EMOTES <3 T0 EV3RYB0DY.
After I rated 50 games, I choose 10 entries which I thought deserved more recognition and praise. Now I reached my goal of 101 entries, so I’m picking 10 more games from the total I’ve played so far (of course, without repeating games from my previous list, so if I’m not repeating games here it doesn’t mean I don’t like those entries anymore, lol). To celebrate I reached my goal, I’m also putting pictures this time around!. You have no idea how hard is to select only 10 more entries out of 100 (and believe me, scrolling such a long list to spot the entries you enjoyed the most is not any easier, so if I missed one I’m sorry ) but here is my attempt:
Let’s do this!!
This game is beautiful. Simple, fun, polished, play it.
The title says it all! Here are some more of the many amazing games I’ve had the privilege of playing thanks to Ludum Dare. Go and show them some love, we’ve only got until tomorrow night at 9!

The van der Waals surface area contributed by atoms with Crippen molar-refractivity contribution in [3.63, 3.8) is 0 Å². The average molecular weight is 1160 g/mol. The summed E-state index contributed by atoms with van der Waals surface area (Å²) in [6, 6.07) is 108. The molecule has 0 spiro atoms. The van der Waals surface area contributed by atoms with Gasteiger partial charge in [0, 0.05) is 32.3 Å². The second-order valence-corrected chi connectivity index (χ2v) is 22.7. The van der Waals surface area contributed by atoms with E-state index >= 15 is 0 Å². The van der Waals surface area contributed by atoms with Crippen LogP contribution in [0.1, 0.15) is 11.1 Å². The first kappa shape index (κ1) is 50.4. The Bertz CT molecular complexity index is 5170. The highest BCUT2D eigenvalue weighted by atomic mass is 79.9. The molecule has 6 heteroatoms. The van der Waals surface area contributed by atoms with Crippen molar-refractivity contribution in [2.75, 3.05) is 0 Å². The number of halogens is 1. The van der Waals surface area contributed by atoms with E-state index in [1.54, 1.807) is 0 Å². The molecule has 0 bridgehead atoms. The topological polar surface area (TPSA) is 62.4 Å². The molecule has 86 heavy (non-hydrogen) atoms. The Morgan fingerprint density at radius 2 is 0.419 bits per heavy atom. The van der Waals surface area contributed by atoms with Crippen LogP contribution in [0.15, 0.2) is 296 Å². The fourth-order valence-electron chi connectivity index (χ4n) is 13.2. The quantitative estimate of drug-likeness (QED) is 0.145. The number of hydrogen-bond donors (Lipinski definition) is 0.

Necro Gaia - lazybraingames
A really fun take on tower defense with a great visual style and sound design. This game only has 7 ratings at the time of writing, it needs some love! You won’t regret it.
Space Cabin - trylle
The first thing that struck me about this game is its great visual style. It’s such a pretty game. As for the game play, it is a visual adventure game that relies heavily on classic text-based adventure game mechanics. I love this combination, it makes for a very fun and fresh feeling game.
Shrunkit - MagnesiumNinja
A really fun puzzle-platformer with an interesting mechanic. The puzzles are well thought out and the shrinking/growing mechanic is fun to play with. With some more polish, work, and lengthening, this would be a game I’d want to buy. You should definitely go give it a play.
ascii world - dwrensha
ascii world is definitely an interesting game. I don’t want to spoil the discovery element of this game; I think that’s what makes it so interesting. Give it a go, it’s pretty short and you can play it in your browser.
Curse of Grimwood - digital_sorceress
A neat little action-rpg that feels extremely polished for the given timeframe. Definitely worth a go.
Quantum Entanglement – icefallgames
Quantum Entanglement is a really well designed puzzle game. The puzzles feel well thought out and the mechanics at play are interesting and fun to mess around with.